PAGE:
as blacksmiths. Rather than repairing farm implements, however, Israel---either before or after the war—chose to use
his blacksmithing skills to help him in the craft of gunsmithing. He became a gun maker, and the 1820 Carter "Census of Manufacturers"
listed Isreal [sic] McInturff as involved in “Rifle Gun Manufactory [sic] on Buffaloe [sic] Creek.” According
to this report, Israel’s business seems to have been successful. The manufacturers’ census notes a number of details
about the operation. For example, Israel had four employees whom he paid a total of $480 (probably $120 each) annually. Each
year he used an estimated ton of bar iron and 2000 bushes of coal. His equipment was all working and in good order. It included one water wheel, one grindstone and boring machine, two anvils and vices, two bellows,
and two sledgehammers. Israel claimed $600 capital invested and $20 contigent [sic] expenses. The product manufactured was
listed as “rifle gun barrels” and the annual market value of products produced was $1500. Under general remarks
about the business itself and demand and sale of its products the census taker commented: “flourishing condition, demand
great, and sale very ready.”
John “Jackie” McInturff
long after this 1820 census—in the mid-1820’s---Israel’s son John (called Jackie by friends and family)
began to sow some wild oats. Jackie became involved with a young woman named Rebecca Snider. The result of the relationship
was a son who was born 26 Dec 1828 and whom Rebecca named James Madison Snider. When Rebecca accused John McInturff of being
the baby’s father, John accepted responsibility and though a single man, took the child to rear as his own. On 8 Feb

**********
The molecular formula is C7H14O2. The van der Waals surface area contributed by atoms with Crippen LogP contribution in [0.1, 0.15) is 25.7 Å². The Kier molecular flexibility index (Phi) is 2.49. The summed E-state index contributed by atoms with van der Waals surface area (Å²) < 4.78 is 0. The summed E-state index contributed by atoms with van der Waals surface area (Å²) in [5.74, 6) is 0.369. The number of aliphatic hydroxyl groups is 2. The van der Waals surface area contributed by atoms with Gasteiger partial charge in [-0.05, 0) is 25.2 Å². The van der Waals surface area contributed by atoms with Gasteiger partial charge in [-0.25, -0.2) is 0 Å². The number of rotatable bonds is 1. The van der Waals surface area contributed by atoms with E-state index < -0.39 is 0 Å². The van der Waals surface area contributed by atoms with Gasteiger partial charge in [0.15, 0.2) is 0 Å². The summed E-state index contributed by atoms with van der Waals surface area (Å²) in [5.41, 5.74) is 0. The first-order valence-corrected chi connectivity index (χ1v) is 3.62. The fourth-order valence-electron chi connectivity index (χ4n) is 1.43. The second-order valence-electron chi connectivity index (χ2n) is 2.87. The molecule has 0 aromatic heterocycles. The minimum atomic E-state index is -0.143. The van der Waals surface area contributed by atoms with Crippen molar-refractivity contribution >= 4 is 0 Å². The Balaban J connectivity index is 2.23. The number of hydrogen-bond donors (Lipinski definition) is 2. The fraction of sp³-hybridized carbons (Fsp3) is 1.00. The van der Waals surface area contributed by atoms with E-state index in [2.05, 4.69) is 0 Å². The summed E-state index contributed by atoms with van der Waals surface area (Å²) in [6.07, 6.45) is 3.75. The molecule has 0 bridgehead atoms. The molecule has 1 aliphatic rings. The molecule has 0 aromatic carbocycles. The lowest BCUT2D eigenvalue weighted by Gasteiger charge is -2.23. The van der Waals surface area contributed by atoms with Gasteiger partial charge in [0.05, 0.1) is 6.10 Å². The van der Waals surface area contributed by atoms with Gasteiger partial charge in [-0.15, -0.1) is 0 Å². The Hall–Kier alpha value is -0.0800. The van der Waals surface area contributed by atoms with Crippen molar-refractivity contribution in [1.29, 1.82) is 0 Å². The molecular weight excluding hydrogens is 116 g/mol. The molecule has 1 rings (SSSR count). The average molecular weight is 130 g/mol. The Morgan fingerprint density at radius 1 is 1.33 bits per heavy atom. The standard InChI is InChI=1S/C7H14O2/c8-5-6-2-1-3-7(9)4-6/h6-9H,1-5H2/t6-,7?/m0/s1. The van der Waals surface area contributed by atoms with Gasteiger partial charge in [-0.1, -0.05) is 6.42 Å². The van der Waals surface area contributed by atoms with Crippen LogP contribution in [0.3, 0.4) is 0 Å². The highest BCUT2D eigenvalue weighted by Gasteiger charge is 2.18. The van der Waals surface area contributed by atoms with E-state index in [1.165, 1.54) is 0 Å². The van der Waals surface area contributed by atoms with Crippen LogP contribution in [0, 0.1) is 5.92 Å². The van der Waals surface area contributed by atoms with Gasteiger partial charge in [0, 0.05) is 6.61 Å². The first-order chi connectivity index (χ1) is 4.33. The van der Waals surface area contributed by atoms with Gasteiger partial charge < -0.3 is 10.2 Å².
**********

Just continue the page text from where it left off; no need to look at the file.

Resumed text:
1829 John married Mary Carter, who accepted the two-month old boy. Later, when Rebecca married a man named John Reeser, she
and her new husband went to the McMinn County court on 16 Dec 1831 to try to gain custody of her then three-year-old child,
James Madison Snider. On 5 Mar 1832 John McInturff was ordered by the court to turn the boy over to the Reesers, but he appealed. In court on 7 Mar 1832 “John McInturf stated[ed] that by oath of Rebeca [sic]
Reeser he was made father of male child James Madison Snider and [sic] illegitimate born to the sd. Rebecca and [that] he
believes he is father.” He requested that the court make the boy his heir and that the boy’s name be changed from
James Madison Snider to James Madison McInturff. The request was granted. This action shows considerable character on the
part of John McInturff and also reveals much about the character of his wife Mary Carter, who accepted the boy as a son when
she married John. Since James Madison was born before John and his wife were married, there has been speculation over the
years that he was a child of the couple born a “little early.” The court case sets the record straight.
James Madison McInturff
grandson James Madison grew up to live an eventful though somewhat restless life. He married Caroline Eliza Sims (b. 15 Mar
1841—d. 28 Dec 1920) on 2 May 1860 in McMinnville (Warren Co), TN, and the couple moved to Dade County, Missouri. In
Missouri James bought land and became a farmer. He apparently did not like farming, however, for soon he changed his occupation